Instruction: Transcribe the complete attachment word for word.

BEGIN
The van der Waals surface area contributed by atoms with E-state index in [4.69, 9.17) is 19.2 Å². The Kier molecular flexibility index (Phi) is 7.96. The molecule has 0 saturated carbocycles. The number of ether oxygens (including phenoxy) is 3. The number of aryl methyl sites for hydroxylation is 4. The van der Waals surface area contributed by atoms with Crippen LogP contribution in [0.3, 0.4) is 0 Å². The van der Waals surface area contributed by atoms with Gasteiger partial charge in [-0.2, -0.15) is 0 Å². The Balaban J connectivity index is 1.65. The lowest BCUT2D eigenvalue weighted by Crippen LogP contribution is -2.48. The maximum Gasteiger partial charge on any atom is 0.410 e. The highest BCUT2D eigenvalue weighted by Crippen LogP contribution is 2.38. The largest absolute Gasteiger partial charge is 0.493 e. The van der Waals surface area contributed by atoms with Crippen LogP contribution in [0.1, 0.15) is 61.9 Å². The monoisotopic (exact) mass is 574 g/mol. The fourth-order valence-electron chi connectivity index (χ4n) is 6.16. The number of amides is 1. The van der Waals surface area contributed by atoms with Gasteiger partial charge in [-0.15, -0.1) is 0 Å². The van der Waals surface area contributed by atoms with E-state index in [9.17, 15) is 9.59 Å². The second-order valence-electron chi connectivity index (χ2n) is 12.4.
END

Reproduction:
The van der Waals surface area contributed by atoms with E-state index in [4.69, 9.17) is 19.2 Å². The Kier molecular flexibility index (Phi) is 7.96. The molecule has 0 saturated carbocycles. The number of ether oxygens (including phenoxy) is 3. The number of aryl methyl sites for hydroxylation is 4. The van der Waals surface area contributed by atoms with Crippen LogP contribution in [0.3, 0.4) is 0 Å². The van der Waals surface area contributed by atoms with Gasteiger partial charge in [-0.2, -0.15) is 0 Å². The Balaban J connectivity index is 1.65. The lowest BCUT2D eigenvalue weighted by Crippen LogP contribution is -2.48. The maximum Gasteiger partial charge on any atom is 0.410 e. The highest BCUT2D eigenvalue weighted by Crippen LogP contribution is 2.38. The largest absolute Gasteiger partial charge is 0.493 e. The van der Waals surface area contributed by atoms with Crippen LogP contribution in [0.1, 0.15) is 61.9 Å². The monoisotopic (exact) mass is 574 g/mol. The fourth-order valence-electron chi connectivity index (χ4n) is 6.16. The number of amides is 1. The van der Waals surface area contributed by atoms with Gasteiger partial charge in [-0.15, -0.1) is 0 Å². The van der Waals surface area contributed by atoms with E-state index in [9.17, 15) is 9.59 Å². The second-order valence-electron chi connectivity index (χ2n) is 12.4.